Henry James, perhaps the most famous American expatriate novelist of the 19th century, achieved much of his fame with The portrait of a lady. John Singer Sargent, perhaps the most famous American expatriate painter of the 19th century, achieved much of his fame with the portrait of a woman – but not before he seemed to kill his illustrious career with a stroke. . When first presented to the public at the Paris Salon of 1884, Sargent’s work Portrait of Madame X prompted a range of reactions from bitter dismissal to near-violent anger. But today, as Great Art Explained host James Payne says in the new video above, “it’s really hard to see what it was all about.”
“Twenty years earlier, in 1865, Manet had shown Olympia at the Salon, to a scandalized Paris. So why the shock now? The difference was that Manet Olympia was a prostitute, like the women in the Toulouse-Lautrec painting also exhibited in 1884. But Madame X was part of French high society. She was, all these first viewers would have known her, the socialite, banker’s wife and “professional beauty” Virginie Amélie Avegno Gautreau. Her supposed penchant for infidelities would not have been unusual for her place and time, but her experience as a New Orleans-born daughter of a European Creole family certainly would have been.
Contemplate Mrs X“Parisians were forced to confront their own decadence, which they preferred not to acknowledge, and that is where Sargent went wrong. The salons were a sacrosanct part of French culture, and he, a foreigner, displayed immorality on their faces with a painting of another foreigner, exotic as well.He had already caused some controversy three years earlier with Dr. Pozzi at homeanother full-length portrait that portrays its subject – the highly accomplished and notoriously handsome gynecologist Samuel-Jean Pozzi – in a way that borders on sheer informality with lust.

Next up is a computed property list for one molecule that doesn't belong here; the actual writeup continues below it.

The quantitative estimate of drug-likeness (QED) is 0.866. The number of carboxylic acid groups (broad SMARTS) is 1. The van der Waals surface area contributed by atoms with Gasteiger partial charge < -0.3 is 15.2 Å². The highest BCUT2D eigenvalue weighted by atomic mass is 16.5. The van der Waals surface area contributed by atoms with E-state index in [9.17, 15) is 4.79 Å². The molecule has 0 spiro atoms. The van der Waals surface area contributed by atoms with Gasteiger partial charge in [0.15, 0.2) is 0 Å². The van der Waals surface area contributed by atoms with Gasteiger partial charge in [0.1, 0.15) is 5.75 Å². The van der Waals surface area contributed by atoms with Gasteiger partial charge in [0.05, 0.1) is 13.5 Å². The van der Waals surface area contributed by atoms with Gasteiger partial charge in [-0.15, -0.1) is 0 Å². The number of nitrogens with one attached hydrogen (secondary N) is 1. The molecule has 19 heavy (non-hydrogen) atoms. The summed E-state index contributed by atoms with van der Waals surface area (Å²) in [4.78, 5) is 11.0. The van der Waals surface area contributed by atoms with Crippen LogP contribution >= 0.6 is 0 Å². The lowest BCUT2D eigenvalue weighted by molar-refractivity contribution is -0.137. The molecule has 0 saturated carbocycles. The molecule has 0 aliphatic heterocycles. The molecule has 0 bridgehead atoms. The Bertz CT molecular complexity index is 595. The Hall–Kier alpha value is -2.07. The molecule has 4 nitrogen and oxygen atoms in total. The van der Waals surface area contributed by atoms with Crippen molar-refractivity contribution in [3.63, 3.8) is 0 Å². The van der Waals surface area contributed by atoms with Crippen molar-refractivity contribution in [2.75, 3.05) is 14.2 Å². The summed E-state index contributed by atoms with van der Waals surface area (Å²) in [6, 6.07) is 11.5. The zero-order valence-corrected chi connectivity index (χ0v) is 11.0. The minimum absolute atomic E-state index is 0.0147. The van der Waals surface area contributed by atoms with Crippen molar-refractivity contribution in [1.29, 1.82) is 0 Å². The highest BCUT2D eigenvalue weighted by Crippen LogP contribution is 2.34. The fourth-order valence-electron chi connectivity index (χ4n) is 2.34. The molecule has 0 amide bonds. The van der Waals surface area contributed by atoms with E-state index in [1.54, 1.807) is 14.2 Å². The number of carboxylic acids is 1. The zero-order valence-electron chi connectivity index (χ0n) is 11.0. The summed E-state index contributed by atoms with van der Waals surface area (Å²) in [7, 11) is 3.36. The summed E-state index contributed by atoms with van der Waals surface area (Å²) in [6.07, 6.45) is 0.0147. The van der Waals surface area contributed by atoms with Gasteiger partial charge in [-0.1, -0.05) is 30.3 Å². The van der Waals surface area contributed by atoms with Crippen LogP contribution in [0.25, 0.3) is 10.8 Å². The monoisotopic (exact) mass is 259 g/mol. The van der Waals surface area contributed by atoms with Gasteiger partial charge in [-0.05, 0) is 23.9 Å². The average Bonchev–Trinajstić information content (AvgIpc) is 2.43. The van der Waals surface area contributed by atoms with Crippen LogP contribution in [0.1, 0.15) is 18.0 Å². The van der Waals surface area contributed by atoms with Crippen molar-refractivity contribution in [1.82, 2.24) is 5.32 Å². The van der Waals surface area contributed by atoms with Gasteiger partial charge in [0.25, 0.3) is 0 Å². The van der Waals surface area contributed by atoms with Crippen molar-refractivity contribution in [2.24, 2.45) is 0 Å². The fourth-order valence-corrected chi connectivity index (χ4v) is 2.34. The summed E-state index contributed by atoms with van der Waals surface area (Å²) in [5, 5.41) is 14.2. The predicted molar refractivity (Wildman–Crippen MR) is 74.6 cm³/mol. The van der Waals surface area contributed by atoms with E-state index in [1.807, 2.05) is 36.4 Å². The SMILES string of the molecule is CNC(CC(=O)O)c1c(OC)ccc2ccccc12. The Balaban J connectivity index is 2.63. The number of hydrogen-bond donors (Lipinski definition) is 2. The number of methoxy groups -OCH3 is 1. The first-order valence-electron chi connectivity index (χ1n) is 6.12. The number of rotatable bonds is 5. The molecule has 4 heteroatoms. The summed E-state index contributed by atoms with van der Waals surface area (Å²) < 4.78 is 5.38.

Payne therefore considers Dr. Wells And Mrs X as “male-female versions of the same type. They are both flamboyant peacock figures, with a touch of vanity and a talent for seduction. There’s something about the way they’re posed that’s unconventional. They have an indirect gaze, and they both have supreme confidence that borders on arrogance. That only Sargent could have – or at least would have – captured and conveyed these qualities with such candor was not so appreciated at the time. Ostracized in Paris, where he had been a sought-after portraitist by the wealthy, he packed Madam X and left for London, where he soon rebuilt his career. The advice to do so came from none other than Henry James, who knew a thing or two about beneficial relocation.
How John Singer Sargent became the greatest portrait painter of all time – painting ‘Outside the Lines’
When “Madame X” by John Singer Sargent scandalized the art world in 1884
The scandalous painting that helped create modern art: an introduction to the work of Édouard Manet Olympia
Great Art Explained: Watch 15-minute presentations of great works by Warhol, Rothko, Kahlo, Picasso and more
School of Art History: learn about the art and life of Toulouse-Lautrec, Gustav Klimt, Frances Bacon, Edvard Munch and many more
Based in Seoul, Hake MArshall writes and broadcaststs about cities, language and culture. His projects include the Substack newsletter city books, the book The City Without a State: A Walk through 21st Century Los Angeles and the video series The city in cinema. Follow him on Twitter at @colinmarshall or on Facebook.